The breakdown is this.

Spell Combat.

Ultimate Magic Spell Combat magus ability - Page 10:
Spell Combat (Ex): At 1st level, a magus learns to cast spells
and wield his weapons at the same time. This functions much
like two-weapon fighting, but the off-hand weapon is a spell
that is being cast. To use this ability, the magus must have one
hand free (even if the spell being cast does not have somatic
components), while wielding a light or one-handed melee
weapon in the other hand. As a full-round action, he can make
all of his attacks with his melee weapon at a –2 penalty and
can also cast any spell from the magus spell list with a casting
time of 1 standard action (any attack roll made as part of this
spell also takes this penalty). If he casts this spell defensively,
he can decide to take an additional penalty on his attack rolls,
up to his Intelligence bonus, and add the same amount as a
circumstance bonus on his concentration check. If the check
fails, the spell is wasted, but the attacks still take the penalty.
A magus can choose to cast the spell first or make the weapon
attacks first, but if he has more than one attack, he cannot
cast the spell between weapon attacks.

So, if functions much like Two-Weapon fighting, with the off hand being the spell as the weapon. Interesting that he can not cast the spell between weapon attacks.

Core Rulebook - Combat section - Touch Spells In Combat - Page 185:
Touch Spells in Combat: Many spells have a range of
touch. To use these spells, you cast the spell and then touch
the subject. In the same round that you cast the spell, you
may also touch (or attempt to touch) as a free action. You
may take your move before casting the spell, after touching
the target, or between casting the spell and touching the
target. You can automatically touch one friend or use the
spell on yourself, but to touch an opponent, you must
succeed on an attack roll.

So, you cast the spell and then touch the target. This is then separated into two events of cast > touch in the next sentence. This does not ignore the previous sentence, it clarifies the basic resolution of touch spells.

Core Rulebook - Combat section - Ranged Touch Spells in Combat - page 186:
Ranged Touch Spells in Combat: Some spells allow
you to make a ranged touch attack as part of the casting
of the spell. These attacks are made as part of the spell
and do not require a separate action. Ranged touch
attacks provoke an attack of opportunity, even if the
spell that causes the attacks was cast defensively. Unless
otherwise noted, ranged touch attacks cannot be held
until a later turn.

So this is the Ranged touch attacks mentioned earlier. This means the only spells that can be held are Melee Touch Attacks, like Shocking Grasp.

Core Rulebook - Magic Section - Special Spell Effects - Page 208:
Special Spell Effects
Many special spell effects are handled according to the
school of the spells in question. Certain other special
spell features are found across spell schools.
Attacks: Some spell descriptions refer to attacking. All
offensive combat actions, even those that don’t damage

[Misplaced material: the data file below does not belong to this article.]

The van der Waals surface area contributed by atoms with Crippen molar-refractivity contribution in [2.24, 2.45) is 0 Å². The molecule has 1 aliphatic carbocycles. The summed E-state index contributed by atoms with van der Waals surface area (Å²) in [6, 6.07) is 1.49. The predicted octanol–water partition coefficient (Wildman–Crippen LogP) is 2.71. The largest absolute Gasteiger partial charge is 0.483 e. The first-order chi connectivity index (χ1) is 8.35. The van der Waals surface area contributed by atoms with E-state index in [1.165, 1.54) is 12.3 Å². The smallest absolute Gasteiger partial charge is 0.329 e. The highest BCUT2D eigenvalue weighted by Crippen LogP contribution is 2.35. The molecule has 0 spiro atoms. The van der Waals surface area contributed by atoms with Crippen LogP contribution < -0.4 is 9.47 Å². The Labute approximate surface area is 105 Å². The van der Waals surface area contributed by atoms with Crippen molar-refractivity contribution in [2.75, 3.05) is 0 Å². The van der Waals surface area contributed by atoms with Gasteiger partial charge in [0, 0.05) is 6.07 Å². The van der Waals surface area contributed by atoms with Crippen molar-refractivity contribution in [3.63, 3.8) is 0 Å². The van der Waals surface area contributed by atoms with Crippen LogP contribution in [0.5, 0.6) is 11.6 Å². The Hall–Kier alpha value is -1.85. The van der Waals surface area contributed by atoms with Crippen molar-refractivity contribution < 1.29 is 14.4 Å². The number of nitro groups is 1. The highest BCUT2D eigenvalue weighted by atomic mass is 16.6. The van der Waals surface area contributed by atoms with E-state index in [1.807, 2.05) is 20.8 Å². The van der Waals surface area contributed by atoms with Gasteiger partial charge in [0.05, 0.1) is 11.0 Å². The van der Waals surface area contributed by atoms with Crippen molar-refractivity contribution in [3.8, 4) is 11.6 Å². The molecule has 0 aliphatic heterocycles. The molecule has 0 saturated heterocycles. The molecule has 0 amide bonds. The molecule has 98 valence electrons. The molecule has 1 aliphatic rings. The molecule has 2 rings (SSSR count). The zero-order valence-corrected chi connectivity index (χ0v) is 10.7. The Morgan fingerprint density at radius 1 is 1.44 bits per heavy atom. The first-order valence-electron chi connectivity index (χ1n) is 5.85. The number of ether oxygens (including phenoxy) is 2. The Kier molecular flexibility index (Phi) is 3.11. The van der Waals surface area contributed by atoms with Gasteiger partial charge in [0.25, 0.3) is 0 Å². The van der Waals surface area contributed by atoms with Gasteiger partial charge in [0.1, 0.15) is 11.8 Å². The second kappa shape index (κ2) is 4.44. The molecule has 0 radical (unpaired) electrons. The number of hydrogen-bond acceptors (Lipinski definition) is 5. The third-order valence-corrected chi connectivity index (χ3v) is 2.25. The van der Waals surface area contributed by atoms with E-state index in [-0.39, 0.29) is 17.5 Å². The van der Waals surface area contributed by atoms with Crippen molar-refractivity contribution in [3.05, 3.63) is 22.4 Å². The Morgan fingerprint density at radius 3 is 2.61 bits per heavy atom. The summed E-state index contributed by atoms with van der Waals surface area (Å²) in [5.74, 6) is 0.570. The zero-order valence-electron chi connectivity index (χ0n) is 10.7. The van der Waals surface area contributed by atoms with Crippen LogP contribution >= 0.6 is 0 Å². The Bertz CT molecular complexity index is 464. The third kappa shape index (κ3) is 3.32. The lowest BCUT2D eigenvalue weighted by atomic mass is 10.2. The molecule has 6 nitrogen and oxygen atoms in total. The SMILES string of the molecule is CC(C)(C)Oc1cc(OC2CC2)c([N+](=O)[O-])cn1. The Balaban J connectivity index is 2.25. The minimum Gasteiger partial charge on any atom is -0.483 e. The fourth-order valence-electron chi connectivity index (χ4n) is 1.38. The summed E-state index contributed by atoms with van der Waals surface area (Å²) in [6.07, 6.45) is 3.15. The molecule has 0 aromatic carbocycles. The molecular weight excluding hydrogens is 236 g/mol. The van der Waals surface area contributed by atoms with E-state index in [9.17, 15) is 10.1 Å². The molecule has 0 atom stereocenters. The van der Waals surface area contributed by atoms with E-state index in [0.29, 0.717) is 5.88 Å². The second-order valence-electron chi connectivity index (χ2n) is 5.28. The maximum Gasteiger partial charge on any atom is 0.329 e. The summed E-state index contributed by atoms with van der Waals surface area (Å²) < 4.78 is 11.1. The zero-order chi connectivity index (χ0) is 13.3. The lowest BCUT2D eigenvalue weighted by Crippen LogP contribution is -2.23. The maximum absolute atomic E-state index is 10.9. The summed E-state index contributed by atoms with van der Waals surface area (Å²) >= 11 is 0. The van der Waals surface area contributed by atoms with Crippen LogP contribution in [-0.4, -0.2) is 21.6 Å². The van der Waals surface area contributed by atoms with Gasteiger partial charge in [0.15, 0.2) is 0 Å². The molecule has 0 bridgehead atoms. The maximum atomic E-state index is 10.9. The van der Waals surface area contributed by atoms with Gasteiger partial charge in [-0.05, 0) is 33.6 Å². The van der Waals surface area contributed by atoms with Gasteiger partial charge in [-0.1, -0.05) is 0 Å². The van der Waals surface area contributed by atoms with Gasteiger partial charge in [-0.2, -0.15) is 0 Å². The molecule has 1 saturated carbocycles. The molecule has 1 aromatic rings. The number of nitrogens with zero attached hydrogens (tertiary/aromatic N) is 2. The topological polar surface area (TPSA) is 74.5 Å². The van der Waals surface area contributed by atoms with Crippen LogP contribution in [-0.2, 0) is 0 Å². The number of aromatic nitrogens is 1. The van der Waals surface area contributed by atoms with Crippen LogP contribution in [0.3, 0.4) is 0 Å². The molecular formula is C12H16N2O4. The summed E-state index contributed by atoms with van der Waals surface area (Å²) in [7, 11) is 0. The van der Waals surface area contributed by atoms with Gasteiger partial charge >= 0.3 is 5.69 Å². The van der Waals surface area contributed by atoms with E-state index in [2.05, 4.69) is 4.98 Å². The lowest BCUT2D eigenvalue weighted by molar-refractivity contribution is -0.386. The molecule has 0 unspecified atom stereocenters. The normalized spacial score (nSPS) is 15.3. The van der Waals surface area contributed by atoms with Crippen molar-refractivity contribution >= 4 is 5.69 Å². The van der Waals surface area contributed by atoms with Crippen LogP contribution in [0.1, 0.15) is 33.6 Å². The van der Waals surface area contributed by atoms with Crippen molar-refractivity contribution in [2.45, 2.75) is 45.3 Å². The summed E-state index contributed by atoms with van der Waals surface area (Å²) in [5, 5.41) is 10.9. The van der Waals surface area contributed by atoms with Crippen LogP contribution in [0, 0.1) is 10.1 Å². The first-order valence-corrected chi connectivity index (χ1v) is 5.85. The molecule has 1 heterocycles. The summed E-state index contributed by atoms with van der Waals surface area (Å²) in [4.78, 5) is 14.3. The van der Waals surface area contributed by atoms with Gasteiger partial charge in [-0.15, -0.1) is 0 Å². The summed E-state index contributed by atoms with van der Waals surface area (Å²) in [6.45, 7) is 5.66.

opponents, are considered attacks. Attempts to channel
energy count as attacks if it would harm any creatures
in the area. All spells that opponents resist with saving
throws, that deal damage, or that otherwise harm or
hamper subjects are attacks. Spells that summon monsters
or other allies are not attacks because the spells themselves
don’t harm anyone.

So the spell is considered an attack, because it will cause damage.

Core Rulebook - Feats - Whirlwind Attack - Page 137:
Whirlwind Attack (Combat)
You can strike out at every foe within
reach.
Prerequisites: Dex 13, Int 13, Combat Expertise, Dodge,
Mobility, Spring Attack, base attack bonus +4.
Benefit: When you use the full-attack action, you can
give up your regular attacks and instead make one melee
attack at your highest base attack bonus against each
opponent within reach. You must make a separate attack
roll against each opponent.
When you use the Whirlwind Attack feat, you also forfeit
any bonus or extra attacks granted by other feats, spells,
or abilities.

Now, since the spell cast is considered an attack, and is the off hand weapon in Spell Combat, it is "forfeit"ed for the effects of Whirlwind Attack. This is assuming that the two abilities can work together.


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Irontruth wrote:
_Ozy_ wrote:
Irontruth wrote:
Because it's part of Casting a Spell. Literally.

That's not an explanation.

If I cast a spell as a standard action, use a move action to move, and then a free action to attack, how is that free action not 'separate' from the standard action?

Also, inside that part of the rule, it literally tells you that you get a separate free action. Literally.

But the free action is part of Casting a Spell.

Unless you can find a separate independent entry to claim it isn't part of that rule.

Part of it in that you must cast the spell in order to deliver as a free action in the same round. But that's about as much affiliation that it possesses.

Ozy's point is that, if it's part of casting the spell, then you can't hold the charge. Why? Because delivering must be part of casting, as you just said. Once you cast the spell, the spell is cast, therefore, if you try to deliver the spell after it's cast, you can't, because the spell is already cast, and you can't deliver it unless you cast it again, which dissipates the previous casting of the spell.